Sell! Sell! picks up Drambuie account
By Anne Cassidy, campaignlive.co.uk, Thursday, 15 September 2011 12:40PM
Drambuie, the Scottish malt whisky-based liqueur brand, has appointed the independent creative agency Sell! Sell! to its international advertising account after a pitch.
Sell! Sell! will handle strategic communications development and creative execution for Drambuie across key markets such as the UK, the US and Canada.
The agency's first campaign for the brand will be unveiled in the UK later this year and run throughout 2012.
SapientNitro previously worked on the brand's advertising and last year created a global TV and print campaign to promote its new packaging.
Sell! Sell!'s appointment follows news that Drambuie is working on its first UK product launch in a decade. Drambuie 15, a premium product, is due to launch this autumn.
Tim Dewey, the global marketing director at Drambuie, said: "We weren't just looking for an agency that could deliver a great ad; we wanted an agency that could deliver a communications 'big idea'."
This article was first published on campaignlive.co.uk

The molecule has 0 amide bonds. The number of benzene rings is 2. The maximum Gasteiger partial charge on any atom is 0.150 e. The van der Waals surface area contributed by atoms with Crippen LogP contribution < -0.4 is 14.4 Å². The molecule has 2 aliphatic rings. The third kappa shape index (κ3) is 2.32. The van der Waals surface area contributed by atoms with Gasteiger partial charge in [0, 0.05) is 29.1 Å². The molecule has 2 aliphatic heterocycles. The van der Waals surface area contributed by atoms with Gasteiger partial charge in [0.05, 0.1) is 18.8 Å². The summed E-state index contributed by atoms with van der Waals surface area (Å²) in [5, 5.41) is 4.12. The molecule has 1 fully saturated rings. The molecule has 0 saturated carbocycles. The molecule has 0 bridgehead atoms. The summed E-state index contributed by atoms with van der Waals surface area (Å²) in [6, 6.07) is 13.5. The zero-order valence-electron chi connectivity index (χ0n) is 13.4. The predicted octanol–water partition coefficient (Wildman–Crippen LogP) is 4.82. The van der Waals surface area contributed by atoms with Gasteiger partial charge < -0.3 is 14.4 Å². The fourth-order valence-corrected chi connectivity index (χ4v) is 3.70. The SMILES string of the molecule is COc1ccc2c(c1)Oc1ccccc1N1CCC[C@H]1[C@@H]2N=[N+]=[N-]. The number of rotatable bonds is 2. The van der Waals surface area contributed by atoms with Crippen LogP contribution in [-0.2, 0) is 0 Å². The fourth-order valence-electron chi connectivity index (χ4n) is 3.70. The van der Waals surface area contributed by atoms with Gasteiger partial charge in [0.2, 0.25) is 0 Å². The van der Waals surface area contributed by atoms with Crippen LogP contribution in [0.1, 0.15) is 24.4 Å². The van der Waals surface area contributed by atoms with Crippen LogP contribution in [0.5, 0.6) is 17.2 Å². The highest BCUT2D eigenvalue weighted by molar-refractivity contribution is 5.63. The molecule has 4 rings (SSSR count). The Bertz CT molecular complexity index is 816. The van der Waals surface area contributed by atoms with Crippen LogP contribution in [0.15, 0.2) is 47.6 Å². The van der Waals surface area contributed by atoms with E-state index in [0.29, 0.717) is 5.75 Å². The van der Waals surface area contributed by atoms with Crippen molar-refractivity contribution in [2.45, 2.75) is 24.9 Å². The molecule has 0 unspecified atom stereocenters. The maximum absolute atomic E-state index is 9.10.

- Senior Account Manager - Integrated Creative Agency Spectrum 360 Recruitment £36k - £40k, London (Central), London (Greater)
- Senior Data Planner / Strategist Direct Recruitment £60K- £70K, London (Central), London (Greater)
- Marketing Manager Direct Recruitment £45-50k plus bonus, Homeworking/flexible UK
- International Account Director - Media Agency (Benelux & Scandinavia Regions) Silverdrum £45,000 + benefits, London (Central), London (Greater)
- Global Business Director Twist Recruitment £90000.00 - £100000 per annum, City of London
- Oreo eclipses The Sun in celestial stunt
- Katharine Viner becomes first female editor-in-chief of Guardian News & Media
- Why Viacom spent £120m extending Channel 5's Big Brother deal for three more years
- Tesco media review pits Initiative against MediaCom and ZenithOptimedia
- Comparethemarket.com offers two for one cinema tickets with Meerkat Movies
- Google's European leader says viewing habits are 'changing dramatically'